Bakersfield and Kern County Experience Economic Growth and Job Creation

Print Friendly, PDF & Email

UPDATE: Here’s a December 29, 2012 Associated Press article Din of Hammers, Oil Wells Signal Bakersfield Boom. Excerpts from the article:

Bakersfield and surrounding Kern County find themselves in lofty positions on key national lists measuring economic vitality: No. 1 metro area for long-term private sector job growth, No. 1 county for construction gains and No. 1 large metro area for annual economic growth.

Cheap land, affordable housing, proximity to Los Angeles, a location that’s within a three-hour drive of 90 percent of the state’s population, and a planning department that doesn’t throw up roadblocks are driving the region’s economic revolution, business leaders say.


The Los Angeles Times had a September 10, 2012 article reporting that Many Signs Point to a Bakersfield Boom. It opens with the following:

This mid-size city has become the surprise star of the Central Valley.

The state’s economic recovery has largely been concentrated on the coast, leaving behind much of the hard-hit San Joaquin Valley. But Bakersfield, perhaps best known for oil, agriculture and country music, has reclaimed an old title: boomtown.

Bakersfield has been adding population and jobs at a brisk pace and is a few thousand jobs from matching its peak employment level of five years ago. A price-fueled energy bonanza, low corporate operating costs and an advantageous location are contributing to the area’s good fortune.

Employment has grown across many sectors, including manufacturing. Even construction, which suffered mightily statewide during the housing bust, has strengthened. And unlike many struggling municipalities, in Kern County officials have recommended a budget increase that would allow hiring of more than 150 people.

Signs of growth are obvious.

Actually, it isn’t surprising that Bakersfield and Kern County are prospering. Kern County’s economic activity focuses on commodities, such as oil, natural gas, mineral mining, agriculture, and energy production. The states of North Dakota and Alaska are prospering for the same reason.

Of course, economic prosperity attracts parasites, such as state legislators from coastal cities who want to tax Kern County’s commodities and send the money to the University of California at Berkeley. (See my May 22, 2011 article in www.FlashReport.org entitled Culture Clash: The “Bakersfield Oil Field to Berkeley Sports Field Tax.”) Bakersfield’s business and political leaders also need to remain wary of the union political agenda that is so dominant in other parts of California.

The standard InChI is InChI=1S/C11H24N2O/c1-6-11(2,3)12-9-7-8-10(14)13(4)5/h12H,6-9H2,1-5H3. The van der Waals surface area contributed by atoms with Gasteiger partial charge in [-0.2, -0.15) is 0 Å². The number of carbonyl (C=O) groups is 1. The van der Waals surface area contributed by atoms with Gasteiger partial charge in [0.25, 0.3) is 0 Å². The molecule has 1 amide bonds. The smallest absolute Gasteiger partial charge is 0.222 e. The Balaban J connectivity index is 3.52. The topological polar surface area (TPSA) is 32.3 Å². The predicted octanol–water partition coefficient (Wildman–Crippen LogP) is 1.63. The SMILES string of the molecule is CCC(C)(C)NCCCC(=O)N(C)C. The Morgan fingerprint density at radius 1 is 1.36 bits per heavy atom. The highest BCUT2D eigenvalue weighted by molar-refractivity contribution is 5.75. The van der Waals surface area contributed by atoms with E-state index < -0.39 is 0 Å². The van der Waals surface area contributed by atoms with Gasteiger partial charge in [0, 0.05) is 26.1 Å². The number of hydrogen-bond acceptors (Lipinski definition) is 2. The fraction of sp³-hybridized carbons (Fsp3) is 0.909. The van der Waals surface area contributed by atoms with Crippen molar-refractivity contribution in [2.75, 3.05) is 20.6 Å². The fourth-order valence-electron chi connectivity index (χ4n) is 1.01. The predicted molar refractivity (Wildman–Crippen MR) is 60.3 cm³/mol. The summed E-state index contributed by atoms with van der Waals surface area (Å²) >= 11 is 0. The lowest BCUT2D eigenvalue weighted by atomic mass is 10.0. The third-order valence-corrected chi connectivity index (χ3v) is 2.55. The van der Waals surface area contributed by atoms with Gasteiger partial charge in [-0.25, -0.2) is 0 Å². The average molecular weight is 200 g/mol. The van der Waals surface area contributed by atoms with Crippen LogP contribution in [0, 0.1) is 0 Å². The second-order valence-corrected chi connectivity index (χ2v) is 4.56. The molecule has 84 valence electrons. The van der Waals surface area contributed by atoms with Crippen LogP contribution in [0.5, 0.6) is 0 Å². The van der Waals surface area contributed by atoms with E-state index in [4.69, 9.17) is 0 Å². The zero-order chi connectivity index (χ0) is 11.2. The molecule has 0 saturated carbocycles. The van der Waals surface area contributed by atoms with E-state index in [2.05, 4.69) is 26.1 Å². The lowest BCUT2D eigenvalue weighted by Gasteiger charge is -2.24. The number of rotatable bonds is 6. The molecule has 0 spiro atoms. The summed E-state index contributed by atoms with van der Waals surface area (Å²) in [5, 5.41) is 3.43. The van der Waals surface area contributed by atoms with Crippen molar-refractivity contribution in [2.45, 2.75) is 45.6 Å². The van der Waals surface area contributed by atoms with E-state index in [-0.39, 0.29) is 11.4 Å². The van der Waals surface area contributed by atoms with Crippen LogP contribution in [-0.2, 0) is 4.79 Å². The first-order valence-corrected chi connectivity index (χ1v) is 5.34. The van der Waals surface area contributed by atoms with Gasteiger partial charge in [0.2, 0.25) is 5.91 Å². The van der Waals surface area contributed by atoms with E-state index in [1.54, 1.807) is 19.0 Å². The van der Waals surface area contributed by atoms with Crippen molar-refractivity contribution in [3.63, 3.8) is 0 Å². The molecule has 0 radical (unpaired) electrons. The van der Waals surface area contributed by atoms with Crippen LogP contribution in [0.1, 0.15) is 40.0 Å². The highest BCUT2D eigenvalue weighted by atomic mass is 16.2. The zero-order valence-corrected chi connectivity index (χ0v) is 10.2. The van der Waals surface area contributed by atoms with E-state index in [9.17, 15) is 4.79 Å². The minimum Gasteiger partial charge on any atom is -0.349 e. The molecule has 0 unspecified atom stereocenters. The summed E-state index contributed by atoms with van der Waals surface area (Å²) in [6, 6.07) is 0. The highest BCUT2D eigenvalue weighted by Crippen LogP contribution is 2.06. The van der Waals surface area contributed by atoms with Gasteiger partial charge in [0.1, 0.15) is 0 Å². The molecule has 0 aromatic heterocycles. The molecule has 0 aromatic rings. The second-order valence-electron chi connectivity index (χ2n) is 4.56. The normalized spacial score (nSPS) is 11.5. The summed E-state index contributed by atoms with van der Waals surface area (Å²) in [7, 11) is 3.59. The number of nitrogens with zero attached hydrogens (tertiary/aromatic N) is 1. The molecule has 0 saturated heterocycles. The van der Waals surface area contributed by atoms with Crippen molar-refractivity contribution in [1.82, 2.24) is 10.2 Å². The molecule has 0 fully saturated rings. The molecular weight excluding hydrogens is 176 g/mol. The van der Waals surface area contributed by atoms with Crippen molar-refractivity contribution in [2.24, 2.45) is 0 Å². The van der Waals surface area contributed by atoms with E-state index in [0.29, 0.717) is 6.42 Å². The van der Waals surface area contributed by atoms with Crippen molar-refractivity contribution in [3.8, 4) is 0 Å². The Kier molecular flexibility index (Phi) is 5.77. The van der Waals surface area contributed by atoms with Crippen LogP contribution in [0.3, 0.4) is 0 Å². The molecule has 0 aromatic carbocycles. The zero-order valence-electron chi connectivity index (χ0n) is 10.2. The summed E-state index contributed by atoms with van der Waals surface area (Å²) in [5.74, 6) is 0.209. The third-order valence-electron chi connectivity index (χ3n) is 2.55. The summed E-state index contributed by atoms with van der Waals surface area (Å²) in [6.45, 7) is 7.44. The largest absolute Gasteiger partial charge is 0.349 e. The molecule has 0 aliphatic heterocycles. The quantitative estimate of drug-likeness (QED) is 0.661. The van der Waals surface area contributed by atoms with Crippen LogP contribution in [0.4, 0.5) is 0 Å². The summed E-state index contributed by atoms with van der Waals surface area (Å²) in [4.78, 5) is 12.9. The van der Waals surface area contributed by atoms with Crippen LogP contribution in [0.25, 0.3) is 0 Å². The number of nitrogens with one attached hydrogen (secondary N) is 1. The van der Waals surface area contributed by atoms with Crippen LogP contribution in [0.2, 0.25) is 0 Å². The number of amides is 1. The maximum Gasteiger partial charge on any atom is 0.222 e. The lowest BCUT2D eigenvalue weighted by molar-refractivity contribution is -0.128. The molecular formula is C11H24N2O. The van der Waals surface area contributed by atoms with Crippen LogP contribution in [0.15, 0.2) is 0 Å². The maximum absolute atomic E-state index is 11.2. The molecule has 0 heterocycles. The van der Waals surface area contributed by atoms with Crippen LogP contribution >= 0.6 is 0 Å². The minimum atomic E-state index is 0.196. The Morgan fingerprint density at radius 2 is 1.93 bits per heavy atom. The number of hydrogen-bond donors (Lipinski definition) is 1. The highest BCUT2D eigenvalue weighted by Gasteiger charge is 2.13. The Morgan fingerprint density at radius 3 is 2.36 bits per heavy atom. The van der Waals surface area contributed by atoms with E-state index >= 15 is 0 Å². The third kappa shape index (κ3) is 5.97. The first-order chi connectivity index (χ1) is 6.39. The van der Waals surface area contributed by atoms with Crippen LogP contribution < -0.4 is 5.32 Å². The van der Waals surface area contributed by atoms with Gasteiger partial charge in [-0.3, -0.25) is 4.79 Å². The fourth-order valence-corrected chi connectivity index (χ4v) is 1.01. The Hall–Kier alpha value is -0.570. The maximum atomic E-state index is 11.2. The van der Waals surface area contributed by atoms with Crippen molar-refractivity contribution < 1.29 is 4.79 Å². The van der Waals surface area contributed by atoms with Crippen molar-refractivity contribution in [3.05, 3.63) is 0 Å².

I was disappointed to see that the Los Angeles Times article turns to Bakersfield union officials to report on the current status of the local construction industry, even though the region’s construction workers overwhelmingly do not belong to a union. The reporter should have contacted the Bakersfield-based Central California Chapter of Associated Builders and Contractors (ABC) to get the status of construction in the region. Any major construction projects in Kern County monopolized by unions have to bring in numerous union workers from outside the Bakersfield area.

Even worse, the article omits some important context in these two union references:

“We have work in the oil fields,” said Danny Kane, business manager for the International Brotherhood of Electrical Workers, Local 428, based in downtown Bakersfield. “We have a lot of solar work. We have wind. We are just fortunate to have those opportunities in Kern County.”

John Spaulding, executive secretary of the Building Trades Council for Kern, Inyo and Mono Counties, said that although hiring has increased in the last year, larger and more long-term projects needed to get off the ground to see the recovery accelerate. Spaulding said he was looking forward to the start of construction on a hydrogen energy plant late next year, which is expected to be a multiyear project that would employ thousands. “I think it’s going to get better,” he said. “There’s some movement.”

Why are unions officials so confident about working on the proposed hydrogen energy plant and on proposed solar and wind projects in Kern County? It has nothing to do with union productivity, efficiency, or competitiveness – it has to do with their “greenmail.” A Sacramento-based group called California Unions for Reliable Energy (CURE) routinely uses the Bay Area law firm of Adams, Broadwell, Joseph & Cardozo to object to such projects using the California Environmental Quality Act (CEQA) until the developer agrees to sign a Project Labor Agreement giving unions monopoly control of the construction.

Through the legal work of Adams, Broadwell, Joseph & Cardozo, California Unions for Reliable Energy (CURE) intervened in the power plant licensing process at the California Energy Commission and won Project Labor Agreements in the late 1990s and early 2000s for natural gas power plants in Kern County, including the High Desert, Elk Hills, La Paloma, and Sunrise power plants. Six unions hired the same law firm and for two years (2007 and 2008) used CEQA to try to block the proposed (but later abandoned) expansion of the Big West/Flying J refinery in Bakersfield. And California Unions for Reliable Energy (CURE) is again active in Kern County, this finding environmental problems with solar and wind electrical generation facilities proposed by companies such as Recurrent Energy and getting a Project Labor Agreement for the proposed Hydrogen Energy California power plant.

Will unions and taxes slow this boomtown down? I wouldn’t be surprised.

One comment

  1. […] city to establish its own policy concerning government-mandated construction wage rates. Hoping to sustain its economic boom and resist union-backed public policies dragging down economic growth and …, the Bakersfield City Council voted 4-2 (with one city council member recusing himself) on October […]